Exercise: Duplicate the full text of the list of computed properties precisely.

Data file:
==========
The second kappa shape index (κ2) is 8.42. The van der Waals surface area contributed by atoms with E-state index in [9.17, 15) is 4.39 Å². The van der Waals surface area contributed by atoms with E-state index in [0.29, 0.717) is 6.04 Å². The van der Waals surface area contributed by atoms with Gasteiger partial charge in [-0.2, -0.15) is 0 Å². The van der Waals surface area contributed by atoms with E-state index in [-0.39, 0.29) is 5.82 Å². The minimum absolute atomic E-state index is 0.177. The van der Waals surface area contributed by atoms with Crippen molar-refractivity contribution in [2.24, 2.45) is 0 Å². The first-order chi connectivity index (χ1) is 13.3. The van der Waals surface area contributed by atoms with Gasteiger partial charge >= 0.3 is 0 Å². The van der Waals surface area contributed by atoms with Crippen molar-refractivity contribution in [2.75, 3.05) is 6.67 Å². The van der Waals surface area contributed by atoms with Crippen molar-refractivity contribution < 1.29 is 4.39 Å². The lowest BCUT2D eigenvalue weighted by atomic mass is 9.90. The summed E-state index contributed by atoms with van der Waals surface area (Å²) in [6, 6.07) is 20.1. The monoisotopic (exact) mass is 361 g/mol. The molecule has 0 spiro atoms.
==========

The second kappa shape index (κ2) is 8.42. The van der Waals surface area contributed by atoms with E-state index in [9.17, 15) is 4.39 Å². The van der Waals surface area contributed by atoms with E-state index in [0.29, 0.717) is 6.04 Å². The van der Waals surface area contributed by atoms with Gasteiger partial charge in [-0.2, -0.15) is 0 Å². The van der Waals surface area contributed by atoms with E-state index in [-0.39, 0.29) is 5.82 Å². The minimum absolute atomic E-state index is 0.177. The van der Waals surface area contributed by atoms with Crippen molar-refractivity contribution in [2.24, 2.45) is 0 Å². The first-order chi connectivity index (χ1) is 13.3. The van der Waals surface area contributed by atoms with Gasteiger partial charge >= 0.3 is 0 Å². The van der Waals surface area contributed by atoms with Crippen molar-refractivity contribution in [2.75, 3.05) is 6.67 Å². The van der Waals surface area contributed by atoms with Crippen molar-refractivity contribution < 1.29 is 4.39 Å². The lowest BCUT2D eigenvalue weighted by atomic mass is 9.90. The summed E-state index contributed by atoms with van der Waals surface area (Å²) in [6, 6.07) is 20.1. The monoisotopic (exact) mass is 361 g/mol. The molecule has 0 spiro atoms.